"Data protection is about your fundamental right to privacy" (Data Protection Commissioner).
Individuals have a right to privacy and this means that access to personal data about living individuals must be regulated.
Data Protection Act 1988 Revised Act updated to 2 September 2019 (Law Reform Commission)
The office of the Data Protection Commissioner was established under the 1988 Act. The commissioner upholds the rights of individuals.
"Individuals who feel their rights are being infringed can complain to the Commissioner, who will investigate the matter and take whatever steps may be necessary to resolve it."
Data Protection Act 2018 Revised Act updated to 27 January 2020 (Law Reform Commission)
The Data Protection Commission was established under the 2018 Act and it gave further effect to Regulation (EU) 2016/679 of the European Parliament and of the Council of 27 April 2016 1 on the protection of natural persons with regard to the processing of personal data.
Directive 2002/58/EC "ePrivacy Directive"
Directive 2006/24/EC (Amendment)
Directive 2009/136/EC (Amendment)
Directives above deal with Data Protection for phone, email, SMS and Internet.
EU Directive was brought into force in Ireland by ePrivacy Regulations 2011
Directive 2016/680 "Law Enforcement Directive" GDPR (transposed into Irish Law by Data Protection Act 2018)
"...the most important change in data privacy regulation in 20yrs..."
Came into force 24 May 2018 (applied from 25 May)
Final Version of Regulation 2016/679
What is it?
Data you measure, collect or record, for your research using methods like interviews, surveys or focus groups.
You are required to obtain explicit consent from your data subjects to use this data in your research as well as for any future research in any related field.
What is it?
Data already measured, recorded or collected by someone else such as census information or information from journals.
If you are using this data, you must make sure that you can use it for your specific purpose.
Sensitive data is normally personal information about a living person. This information can be concerning their health, race, religion etc. How sensitive the information is can often depend on the context. The main issue is making sure that the person isn't identifiable. If you refer to a 92 year old man in a small town, it is likely that everyone will know who he is. You must take steps to ensure that the information is secure as it is no defence to say that it was an accident. See the Lindqvist case (2003)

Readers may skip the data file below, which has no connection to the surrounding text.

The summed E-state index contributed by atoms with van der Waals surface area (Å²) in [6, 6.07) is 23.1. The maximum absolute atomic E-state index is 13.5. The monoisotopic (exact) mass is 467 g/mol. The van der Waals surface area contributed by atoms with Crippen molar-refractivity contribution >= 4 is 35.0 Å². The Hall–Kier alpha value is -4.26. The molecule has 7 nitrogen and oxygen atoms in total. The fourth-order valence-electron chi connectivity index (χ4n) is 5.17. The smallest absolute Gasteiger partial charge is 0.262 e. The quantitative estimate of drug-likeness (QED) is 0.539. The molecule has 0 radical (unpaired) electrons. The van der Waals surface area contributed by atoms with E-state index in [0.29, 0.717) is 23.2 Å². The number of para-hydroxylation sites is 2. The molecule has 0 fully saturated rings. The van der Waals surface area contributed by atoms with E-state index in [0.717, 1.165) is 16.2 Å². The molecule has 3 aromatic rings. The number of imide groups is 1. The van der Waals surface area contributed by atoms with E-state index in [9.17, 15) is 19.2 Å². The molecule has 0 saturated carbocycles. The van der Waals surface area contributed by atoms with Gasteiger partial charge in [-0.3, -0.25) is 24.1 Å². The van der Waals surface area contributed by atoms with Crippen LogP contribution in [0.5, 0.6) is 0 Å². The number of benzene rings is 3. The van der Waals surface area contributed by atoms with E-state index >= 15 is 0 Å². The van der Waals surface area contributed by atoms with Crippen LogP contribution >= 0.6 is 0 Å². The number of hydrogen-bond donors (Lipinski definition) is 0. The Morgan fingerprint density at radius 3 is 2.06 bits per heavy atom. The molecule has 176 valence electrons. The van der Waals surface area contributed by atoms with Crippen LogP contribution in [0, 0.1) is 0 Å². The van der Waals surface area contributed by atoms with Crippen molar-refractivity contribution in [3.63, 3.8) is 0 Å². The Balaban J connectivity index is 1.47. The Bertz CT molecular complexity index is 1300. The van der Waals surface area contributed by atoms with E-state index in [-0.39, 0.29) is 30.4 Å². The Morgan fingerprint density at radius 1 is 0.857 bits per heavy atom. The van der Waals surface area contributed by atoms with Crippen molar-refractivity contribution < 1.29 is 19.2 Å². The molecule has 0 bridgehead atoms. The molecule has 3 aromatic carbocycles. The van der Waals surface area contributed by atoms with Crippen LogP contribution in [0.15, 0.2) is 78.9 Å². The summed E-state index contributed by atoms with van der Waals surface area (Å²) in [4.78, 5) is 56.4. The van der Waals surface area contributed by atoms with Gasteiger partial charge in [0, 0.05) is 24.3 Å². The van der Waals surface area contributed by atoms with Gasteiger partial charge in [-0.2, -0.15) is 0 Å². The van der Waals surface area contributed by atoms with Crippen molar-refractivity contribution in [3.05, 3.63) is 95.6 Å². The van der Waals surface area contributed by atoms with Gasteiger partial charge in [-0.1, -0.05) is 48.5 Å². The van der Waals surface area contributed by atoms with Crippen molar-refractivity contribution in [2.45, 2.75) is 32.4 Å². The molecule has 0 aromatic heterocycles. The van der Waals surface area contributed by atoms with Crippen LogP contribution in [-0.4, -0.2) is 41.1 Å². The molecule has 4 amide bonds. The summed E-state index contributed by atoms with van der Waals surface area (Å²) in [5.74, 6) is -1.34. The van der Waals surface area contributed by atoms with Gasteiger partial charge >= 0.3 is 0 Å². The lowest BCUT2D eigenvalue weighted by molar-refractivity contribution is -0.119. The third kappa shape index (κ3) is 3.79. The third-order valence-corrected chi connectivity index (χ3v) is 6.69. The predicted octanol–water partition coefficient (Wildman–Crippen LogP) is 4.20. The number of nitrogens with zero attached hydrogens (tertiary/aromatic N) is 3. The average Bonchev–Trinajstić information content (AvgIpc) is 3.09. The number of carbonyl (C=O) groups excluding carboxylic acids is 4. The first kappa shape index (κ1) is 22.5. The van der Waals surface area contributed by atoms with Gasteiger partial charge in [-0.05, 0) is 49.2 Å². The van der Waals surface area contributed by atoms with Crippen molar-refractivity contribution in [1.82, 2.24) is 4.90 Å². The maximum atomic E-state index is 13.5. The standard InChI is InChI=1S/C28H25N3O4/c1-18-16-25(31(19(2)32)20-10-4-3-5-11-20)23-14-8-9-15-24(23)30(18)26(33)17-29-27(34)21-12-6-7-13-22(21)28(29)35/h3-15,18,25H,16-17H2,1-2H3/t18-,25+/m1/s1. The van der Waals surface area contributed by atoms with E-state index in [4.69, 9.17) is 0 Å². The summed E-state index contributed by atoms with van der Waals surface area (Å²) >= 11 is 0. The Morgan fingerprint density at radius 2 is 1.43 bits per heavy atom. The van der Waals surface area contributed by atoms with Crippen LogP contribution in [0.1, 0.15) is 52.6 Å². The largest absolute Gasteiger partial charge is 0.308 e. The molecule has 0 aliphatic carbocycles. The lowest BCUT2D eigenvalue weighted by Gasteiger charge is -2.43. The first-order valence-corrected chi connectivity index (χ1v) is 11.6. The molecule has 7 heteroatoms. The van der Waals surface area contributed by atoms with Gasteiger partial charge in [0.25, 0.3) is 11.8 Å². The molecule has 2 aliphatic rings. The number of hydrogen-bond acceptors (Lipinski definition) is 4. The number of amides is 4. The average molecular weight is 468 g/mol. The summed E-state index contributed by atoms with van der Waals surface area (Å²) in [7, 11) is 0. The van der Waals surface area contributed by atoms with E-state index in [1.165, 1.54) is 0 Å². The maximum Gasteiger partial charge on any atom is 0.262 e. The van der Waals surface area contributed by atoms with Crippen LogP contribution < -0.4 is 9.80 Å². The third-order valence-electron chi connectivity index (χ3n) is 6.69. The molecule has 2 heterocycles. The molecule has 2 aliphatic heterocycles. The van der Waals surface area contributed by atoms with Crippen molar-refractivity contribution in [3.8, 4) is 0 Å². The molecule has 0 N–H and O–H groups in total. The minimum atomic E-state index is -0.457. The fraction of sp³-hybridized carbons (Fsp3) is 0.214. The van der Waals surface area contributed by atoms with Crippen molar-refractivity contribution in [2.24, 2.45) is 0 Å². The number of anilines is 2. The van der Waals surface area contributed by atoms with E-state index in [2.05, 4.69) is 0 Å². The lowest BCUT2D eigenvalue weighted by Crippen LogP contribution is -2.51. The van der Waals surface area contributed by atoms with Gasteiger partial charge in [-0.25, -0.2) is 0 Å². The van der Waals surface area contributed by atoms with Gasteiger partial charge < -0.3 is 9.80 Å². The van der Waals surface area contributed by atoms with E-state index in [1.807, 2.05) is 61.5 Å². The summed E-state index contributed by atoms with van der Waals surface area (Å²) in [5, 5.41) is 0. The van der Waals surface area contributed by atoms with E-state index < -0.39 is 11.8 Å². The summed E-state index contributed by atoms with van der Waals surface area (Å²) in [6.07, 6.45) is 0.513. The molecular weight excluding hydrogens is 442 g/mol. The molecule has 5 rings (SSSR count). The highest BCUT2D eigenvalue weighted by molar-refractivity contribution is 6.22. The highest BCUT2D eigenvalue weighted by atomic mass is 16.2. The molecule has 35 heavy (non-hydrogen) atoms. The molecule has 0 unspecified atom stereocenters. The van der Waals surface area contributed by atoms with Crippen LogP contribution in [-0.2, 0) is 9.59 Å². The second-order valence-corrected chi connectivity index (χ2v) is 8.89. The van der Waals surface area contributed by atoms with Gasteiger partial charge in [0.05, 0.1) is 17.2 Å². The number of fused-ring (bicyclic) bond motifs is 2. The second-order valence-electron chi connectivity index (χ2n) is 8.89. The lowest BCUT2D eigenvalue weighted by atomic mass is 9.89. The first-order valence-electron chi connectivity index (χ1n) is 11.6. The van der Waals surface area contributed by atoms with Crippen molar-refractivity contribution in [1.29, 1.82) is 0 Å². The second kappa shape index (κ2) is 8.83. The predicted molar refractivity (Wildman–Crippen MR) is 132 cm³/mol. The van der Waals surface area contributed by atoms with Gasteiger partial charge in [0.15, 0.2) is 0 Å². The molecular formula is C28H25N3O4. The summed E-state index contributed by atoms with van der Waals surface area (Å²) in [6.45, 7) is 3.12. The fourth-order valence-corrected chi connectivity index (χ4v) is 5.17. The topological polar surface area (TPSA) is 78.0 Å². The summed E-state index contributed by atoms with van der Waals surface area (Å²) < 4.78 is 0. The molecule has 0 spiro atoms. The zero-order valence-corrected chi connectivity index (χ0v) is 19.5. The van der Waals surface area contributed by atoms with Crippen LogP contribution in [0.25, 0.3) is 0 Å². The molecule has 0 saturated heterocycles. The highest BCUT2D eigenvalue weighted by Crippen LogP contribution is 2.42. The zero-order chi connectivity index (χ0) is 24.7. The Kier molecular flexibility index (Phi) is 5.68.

Different laws apply in different jurisdictions. Some countries do not protect data as stringently as others so you must be careful if exporting it. Consent of the data subject is required prior to data export. Where is your data stored?
EU Law governs export within the European Union and the European Economic Area (EU + Norway, Iceland, Liechtenstein)
Outside the European Economic Area - you must be careful.
The United States is governed by the EU-US Privacy Shield. However, this has been challenged successfully by the Data Protection Commission in the Court of Justice of the EU.
"... to secure a decisive statement of position from the CJEU in relation to the key issues of principle at stake when an EU citizen’s personal data is transferred to the United States.
Today’s judgment provides just that, firmly endorsing the substance of the concerns expressed by the DPC (and by the Irish High Court) to the effect that EU citizens do not enjoy the level of protection demanded by EU law when their data is transferred to the United States."